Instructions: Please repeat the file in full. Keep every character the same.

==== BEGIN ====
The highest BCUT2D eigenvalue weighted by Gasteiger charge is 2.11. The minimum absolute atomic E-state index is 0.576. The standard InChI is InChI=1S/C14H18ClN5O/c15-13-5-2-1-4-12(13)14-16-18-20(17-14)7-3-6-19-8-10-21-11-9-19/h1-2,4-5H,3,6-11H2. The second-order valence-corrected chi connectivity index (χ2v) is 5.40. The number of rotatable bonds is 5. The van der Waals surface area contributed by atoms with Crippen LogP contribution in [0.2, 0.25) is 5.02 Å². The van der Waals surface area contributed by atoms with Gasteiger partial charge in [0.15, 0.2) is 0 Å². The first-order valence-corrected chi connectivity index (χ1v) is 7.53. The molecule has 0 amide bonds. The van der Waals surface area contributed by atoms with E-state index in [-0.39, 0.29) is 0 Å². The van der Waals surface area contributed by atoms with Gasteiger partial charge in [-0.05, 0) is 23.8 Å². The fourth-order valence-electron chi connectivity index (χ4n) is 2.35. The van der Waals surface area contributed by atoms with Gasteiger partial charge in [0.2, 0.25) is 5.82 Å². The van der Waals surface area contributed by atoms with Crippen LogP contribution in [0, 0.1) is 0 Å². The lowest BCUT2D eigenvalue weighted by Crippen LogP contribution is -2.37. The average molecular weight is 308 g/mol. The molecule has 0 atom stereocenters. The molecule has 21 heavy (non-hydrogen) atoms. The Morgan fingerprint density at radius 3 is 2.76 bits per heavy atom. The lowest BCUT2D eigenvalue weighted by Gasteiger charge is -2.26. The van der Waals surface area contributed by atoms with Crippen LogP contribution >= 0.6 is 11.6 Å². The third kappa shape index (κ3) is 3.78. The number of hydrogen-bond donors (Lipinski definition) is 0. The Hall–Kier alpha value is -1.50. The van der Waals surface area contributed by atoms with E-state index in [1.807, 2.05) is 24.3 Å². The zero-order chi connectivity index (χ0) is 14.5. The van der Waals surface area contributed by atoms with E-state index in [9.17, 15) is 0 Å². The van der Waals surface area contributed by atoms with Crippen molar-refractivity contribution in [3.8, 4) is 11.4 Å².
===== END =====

The highest BCUT2D eigenvalue weighted by Gasteiger charge is 2.11. The minimum absolute atomic E-state index is 0.576. The standard InChI is InChI=1S/C14H18ClN5O/c15-13-5-2-1-4-12(13)14-16-18-20(17-14)7-3-6-19-8-10-21-11-9-19/h1-2,4-5H,3,6-11H2. The second-order valence-corrected chi connectivity index (χ2v) is 5.40. The number of rotatable bonds is 5. The van der Waals surface area contributed by atoms with Crippen LogP contribution in [0.2, 0.25) is 5.02 Å². The van der Waals surface area contributed by atoms with Gasteiger partial charge in [0.15, 0.2) is 0 Å². The first-order valence-corrected chi connectivity index (χ1v) is 7.53. The molecule has 0 amide bonds. The van der Waals surface area contributed by atoms with E-state index in [-0.39, 0.29) is 0 Å². The van der Waals surface area contributed by atoms with Gasteiger partial charge in [-0.05, 0) is 23.8 Å². The fourth-order valence-electron chi connectivity index (χ4n) is 2.35. The van der Waals surface area contributed by atoms with Gasteiger partial charge in [0.2, 0.25) is 5.82 Å². The van der Waals surface area contributed by atoms with Crippen LogP contribution in [0, 0.1) is 0 Å². The lowest BCUT2D eigenvalue weighted by Crippen LogP contribution is -2.37. The average molecular weight is 308 g/mol. The molecule has 0 atom stereocenters. The molecule has 21 heavy (non-hydrogen) atoms. The Morgan fingerprint density at radius 3 is 2.76 bits per heavy atom. The lowest BCUT2D eigenvalue weighted by Gasteiger charge is -2.26. The van der Waals surface area contributed by atoms with Crippen LogP contribution >= 0.6 is 11.6 Å². The third kappa shape index (κ3) is 3.78. The number of hydrogen-bond donors (Lipinski definition) is 0. The Hall–Kier alpha value is -1.50. The van der Waals surface area contributed by atoms with E-state index in [1.807, 2.05) is 24.3 Å². The zero-order chi connectivity index (χ0) is 14.5. The van der Waals surface area contributed by atoms with E-state index in [9.17, 15) is 0 Å². The van der Waals surface area contributed by atoms with Crippen molar-refractivity contribution in [3.8, 4) is 11.4 Å².